A year of no partying: What happens when we’re not allowed to go out out?

As the UK reflects on the one-year anniversary of the first lockdown, Olivia Petter considers what a year without nights out has done to our mental wellbeing

Thursday 25 March 2021 11:42 GMT
(Shutterstock / Anna Om)

Whenever Lily, 25, feels an anxiety attack coming on, she plans a night out with her friends. “As someone with a slew of mental health issues, I’m always trying to find ways to exist in the moment,” she says. “Going out offers me an escape from my own mind: it’s liberating.” Of course, like all of us, Lily hasn’t been able to go out dancing with her friends for a year. “Being stuck inside for months at a time has been hard,” she adds, “and I do call my friends quite often, but it’s not the same as being in their company, enjoying a few drinks, and just letting loose to some good music.”

Nights out are one of the many liberties the pandemic has taken from us in the last year. While it would be easy to dismiss this as an inconsequential loss, particularly when you compare it to some of the other things coronavirus has robbed us of (weddings, wakes, hugging our families, many people’s jobs and 126,000 lives), the feeling of escapism a night out affords us can be invigorating to our emotional wellbeing. And it’s not one that’s easily replicated in lockdown, when social contact has been reduced to either walking or Zooming.

The psychological benefits of nights outs – or “going out out” –  are well documented in studies that have examined the effects of common nightlife activities, such as dancing and watching live music. One study from 2014 found that dancing can alleviate symptoms of depression and anxiety while research published in the Psychology of Music journal in 2017 found that going to see live music regularly can increase life expectancy by up to nine years. 

“For many people, going out with friends is about tension release,” explains clinical psychologist Marc Hekster of The Summit Clinic. “It’s like exhausting the emotional fumes you’ve been withholding. A degree of hedonism – whether it’s about dancing, or simply socialising in large groups – can be very beneficial for young people in particular.” For people with mental health issues like Lily, going out can become a way of getting out of their heads, an essential activity without which anxious thoughts can take over.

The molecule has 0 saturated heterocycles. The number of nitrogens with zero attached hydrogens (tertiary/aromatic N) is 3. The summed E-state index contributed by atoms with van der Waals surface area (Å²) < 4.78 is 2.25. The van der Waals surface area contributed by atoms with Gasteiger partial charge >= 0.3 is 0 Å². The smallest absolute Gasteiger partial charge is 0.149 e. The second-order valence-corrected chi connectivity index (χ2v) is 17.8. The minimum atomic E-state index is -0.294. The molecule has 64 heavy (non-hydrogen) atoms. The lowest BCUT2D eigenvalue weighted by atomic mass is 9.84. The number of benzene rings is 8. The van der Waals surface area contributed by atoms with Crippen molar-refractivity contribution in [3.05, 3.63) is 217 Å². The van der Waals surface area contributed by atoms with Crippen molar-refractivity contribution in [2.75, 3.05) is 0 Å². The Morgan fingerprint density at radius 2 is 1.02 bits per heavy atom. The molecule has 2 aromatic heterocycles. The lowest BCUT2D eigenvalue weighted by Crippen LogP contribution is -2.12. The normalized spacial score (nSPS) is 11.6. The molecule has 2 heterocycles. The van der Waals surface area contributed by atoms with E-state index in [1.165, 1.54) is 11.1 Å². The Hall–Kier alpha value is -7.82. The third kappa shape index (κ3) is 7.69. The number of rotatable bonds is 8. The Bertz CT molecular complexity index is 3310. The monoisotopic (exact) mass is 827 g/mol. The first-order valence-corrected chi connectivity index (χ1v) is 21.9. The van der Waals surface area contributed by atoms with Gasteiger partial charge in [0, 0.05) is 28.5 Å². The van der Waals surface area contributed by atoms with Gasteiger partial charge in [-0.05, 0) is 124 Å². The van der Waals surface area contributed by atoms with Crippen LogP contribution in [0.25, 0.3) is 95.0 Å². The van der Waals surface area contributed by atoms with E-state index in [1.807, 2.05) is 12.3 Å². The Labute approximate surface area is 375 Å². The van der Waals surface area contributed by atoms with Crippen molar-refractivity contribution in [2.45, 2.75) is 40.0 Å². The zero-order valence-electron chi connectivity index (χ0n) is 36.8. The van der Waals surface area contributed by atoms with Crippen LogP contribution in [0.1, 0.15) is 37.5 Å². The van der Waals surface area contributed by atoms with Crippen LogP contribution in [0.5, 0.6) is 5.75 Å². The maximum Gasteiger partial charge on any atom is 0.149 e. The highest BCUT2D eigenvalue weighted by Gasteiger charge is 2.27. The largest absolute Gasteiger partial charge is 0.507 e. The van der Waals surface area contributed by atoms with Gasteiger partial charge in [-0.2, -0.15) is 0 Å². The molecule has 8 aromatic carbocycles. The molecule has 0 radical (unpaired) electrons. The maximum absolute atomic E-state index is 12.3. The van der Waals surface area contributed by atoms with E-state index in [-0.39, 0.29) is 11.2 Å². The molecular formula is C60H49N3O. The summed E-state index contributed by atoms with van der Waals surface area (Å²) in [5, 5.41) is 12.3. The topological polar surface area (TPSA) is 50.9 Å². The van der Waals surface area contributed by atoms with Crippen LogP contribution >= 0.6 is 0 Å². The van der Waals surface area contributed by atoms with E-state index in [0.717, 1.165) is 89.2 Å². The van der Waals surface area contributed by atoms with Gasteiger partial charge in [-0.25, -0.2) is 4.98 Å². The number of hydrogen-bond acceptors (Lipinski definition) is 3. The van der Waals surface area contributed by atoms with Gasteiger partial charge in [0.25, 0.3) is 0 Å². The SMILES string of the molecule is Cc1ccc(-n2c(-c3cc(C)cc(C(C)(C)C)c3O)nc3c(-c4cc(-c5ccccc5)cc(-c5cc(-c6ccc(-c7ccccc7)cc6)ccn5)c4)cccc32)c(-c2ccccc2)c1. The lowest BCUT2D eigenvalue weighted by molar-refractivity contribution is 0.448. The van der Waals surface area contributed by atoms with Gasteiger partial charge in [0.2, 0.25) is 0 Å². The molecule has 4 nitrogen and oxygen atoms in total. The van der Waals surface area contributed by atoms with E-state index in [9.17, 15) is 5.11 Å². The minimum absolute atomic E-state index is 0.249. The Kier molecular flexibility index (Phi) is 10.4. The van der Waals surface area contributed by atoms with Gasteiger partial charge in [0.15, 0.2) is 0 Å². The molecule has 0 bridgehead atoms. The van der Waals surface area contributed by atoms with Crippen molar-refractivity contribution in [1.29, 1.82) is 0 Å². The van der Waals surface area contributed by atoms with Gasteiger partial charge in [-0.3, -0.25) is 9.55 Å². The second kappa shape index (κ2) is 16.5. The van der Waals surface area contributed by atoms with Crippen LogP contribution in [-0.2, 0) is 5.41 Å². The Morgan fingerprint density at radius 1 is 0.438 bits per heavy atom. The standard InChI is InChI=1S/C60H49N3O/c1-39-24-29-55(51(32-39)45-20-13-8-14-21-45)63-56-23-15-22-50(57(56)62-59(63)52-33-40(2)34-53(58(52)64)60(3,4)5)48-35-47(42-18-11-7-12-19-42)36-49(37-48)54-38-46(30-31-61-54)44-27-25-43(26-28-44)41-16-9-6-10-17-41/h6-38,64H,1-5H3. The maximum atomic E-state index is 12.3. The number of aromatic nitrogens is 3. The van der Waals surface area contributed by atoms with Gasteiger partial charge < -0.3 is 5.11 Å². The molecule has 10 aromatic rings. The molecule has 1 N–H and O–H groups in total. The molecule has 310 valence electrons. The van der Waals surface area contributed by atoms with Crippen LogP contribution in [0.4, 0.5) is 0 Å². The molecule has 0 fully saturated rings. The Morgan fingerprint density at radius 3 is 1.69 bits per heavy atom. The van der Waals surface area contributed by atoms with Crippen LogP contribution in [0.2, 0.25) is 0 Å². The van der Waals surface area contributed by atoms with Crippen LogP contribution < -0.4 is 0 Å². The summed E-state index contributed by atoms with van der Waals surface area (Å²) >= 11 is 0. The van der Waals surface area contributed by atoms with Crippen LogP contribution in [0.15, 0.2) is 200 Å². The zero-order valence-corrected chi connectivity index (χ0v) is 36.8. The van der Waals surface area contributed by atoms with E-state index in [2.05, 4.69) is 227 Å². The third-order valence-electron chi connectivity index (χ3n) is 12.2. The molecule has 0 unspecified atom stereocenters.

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Many people view nightlife as synonymous with alcohol consumption and for some, drinking is integral to their sense of escapism. But that’s not necessarily the case for everyone. Take Kerry Needs, 36, who doesn’t drink and, pre-pandemic, was a regular at trance nights in Nottingham. “It’s a small, tight knit community with a lot of the same people,” she says. “It’s a really nice feeling when others get the same buzz from music that you do, and you know the same tunes, and get excited by the same energy. It’s a really cathartic experience. Without it, I feel like there’s a part of me that cannot be expressed.”

Individual experiences aside, there is also an entire industry to consider here. The UK nightlife sector employs more than 1.3 million people and contributes £66 billion to the UK economy per annum, according to the Night Time Industries Association (NTIA). The pandemic has put nearly 800,000 jobs at risk, while a report from the NTIA in February warned that the industry is on the brink of “extinction” with four in five UK nightclubs at risk of closure.

Nightclubs have been my whole life for many years. They’re where I met my wife and many of my closest friends

John Hutchison, DJ

But those who work in the nightlife sector have lost more than just their jobs. Take John Hutchison, 37,a DJ based in Edinburgh. When the pandemic struck, he was in the middle of making his debut at the Le Visiteur Online Presents series at Oslo Hackney, a hugely popular nightlife venue in London. “DJing has been my whole life since I was very young,” he says. “No matter where I have been or what else I have done, it has always been my sole focus and creative outlet.” Aside from not being able to do the thing he loves – “DJing at home on a livestream just isn’t the same” – Hutchison has also spent the last year mourning the loss of something integral to his identity. “Nightclubs have been my whole life for many years, they’re where I met my wife, who was a nightclub manager at the time, and many of my closest friends. I can’t wait to get back behind the decks.”